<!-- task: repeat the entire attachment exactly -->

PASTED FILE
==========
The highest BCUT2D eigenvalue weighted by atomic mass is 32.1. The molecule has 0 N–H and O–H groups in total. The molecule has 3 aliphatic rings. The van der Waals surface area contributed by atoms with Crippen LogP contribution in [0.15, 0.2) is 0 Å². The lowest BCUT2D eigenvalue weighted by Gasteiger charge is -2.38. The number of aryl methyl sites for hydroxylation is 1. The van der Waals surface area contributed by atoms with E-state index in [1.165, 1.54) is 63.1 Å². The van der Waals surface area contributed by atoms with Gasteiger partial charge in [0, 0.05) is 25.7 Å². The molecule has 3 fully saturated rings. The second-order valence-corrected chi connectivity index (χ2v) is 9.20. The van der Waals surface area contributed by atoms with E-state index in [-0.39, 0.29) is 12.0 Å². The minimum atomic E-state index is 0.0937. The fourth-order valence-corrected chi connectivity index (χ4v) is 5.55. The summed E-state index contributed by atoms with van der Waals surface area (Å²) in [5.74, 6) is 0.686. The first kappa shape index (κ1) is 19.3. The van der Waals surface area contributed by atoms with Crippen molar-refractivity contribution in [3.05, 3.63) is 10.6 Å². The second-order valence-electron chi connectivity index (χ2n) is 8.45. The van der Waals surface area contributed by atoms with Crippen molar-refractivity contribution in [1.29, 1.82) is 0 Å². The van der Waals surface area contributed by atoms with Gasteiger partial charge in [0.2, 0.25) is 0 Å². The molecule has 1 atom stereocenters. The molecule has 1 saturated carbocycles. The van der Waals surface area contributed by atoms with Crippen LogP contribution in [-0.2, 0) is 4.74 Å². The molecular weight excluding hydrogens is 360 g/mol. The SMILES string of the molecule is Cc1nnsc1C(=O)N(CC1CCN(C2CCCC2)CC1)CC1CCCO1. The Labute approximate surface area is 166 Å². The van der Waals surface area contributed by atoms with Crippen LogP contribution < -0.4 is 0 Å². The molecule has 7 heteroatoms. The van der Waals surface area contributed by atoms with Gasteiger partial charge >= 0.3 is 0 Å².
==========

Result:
The highest BCUT2D eigenvalue weighted by atomic mass is 32.1. The molecule has 0 N–H and O–H groups in total. The molecule has 3 aliphatic rings. The van der Waals surface area contributed by atoms with Crippen LogP contribution in [0.15, 0.2) is 0 Å². The lowest BCUT2D eigenvalue weighted by Gasteiger charge is -2.38. The number of aryl methyl sites for hydroxylation is 1. The van der Waals surface area contributed by atoms with E-state index in [1.165, 1.54) is 63.1 Å². The van der Waals surface area contributed by atoms with Gasteiger partial charge in [0, 0.05) is 25.7 Å². The molecule has 3 fully saturated rings. The second-order valence-corrected chi connectivity index (χ2v) is 9.20. The van der Waals surface area contributed by atoms with E-state index in [-0.39, 0.29) is 12.0 Å². The minimum atomic E-state index is 0.0937. The fourth-order valence-corrected chi connectivity index (χ4v) is 5.55. The summed E-state index contributed by atoms with van der Waals surface area (Å²) in [5.74, 6) is 0.686. The first kappa shape index (κ1) is 19.3. The van der Waals surface area contributed by atoms with Crippen molar-refractivity contribution in [3.05, 3.63) is 10.6 Å². The second-order valence-electron chi connectivity index (χ2n) is 8.45. The van der Waals surface area contributed by atoms with Crippen molar-refractivity contribution in [1.29, 1.82) is 0 Å². The van der Waals surface area contributed by atoms with Gasteiger partial charge in [0.2, 0.25) is 0 Å². The molecule has 1 atom stereocenters. The molecule has 1 saturated carbocycles. The van der Waals surface area contributed by atoms with Crippen LogP contribution in [-0.2, 0) is 4.74 Å². The molecular weight excluding hydrogens is 360 g/mol. The SMILES string of the molecule is Cc1nnsc1C(=O)N(CC1CCN(C2CCCC2)CC1)CC1CCCO1. The Labute approximate surface area is 166 Å². The van der Waals surface area contributed by atoms with Crippen LogP contribution < -0.4 is 0 Å². The molecule has 7 heteroatoms. The van der Waals surface area contributed by atoms with Gasteiger partial charge >= 0.3 is 0 Å².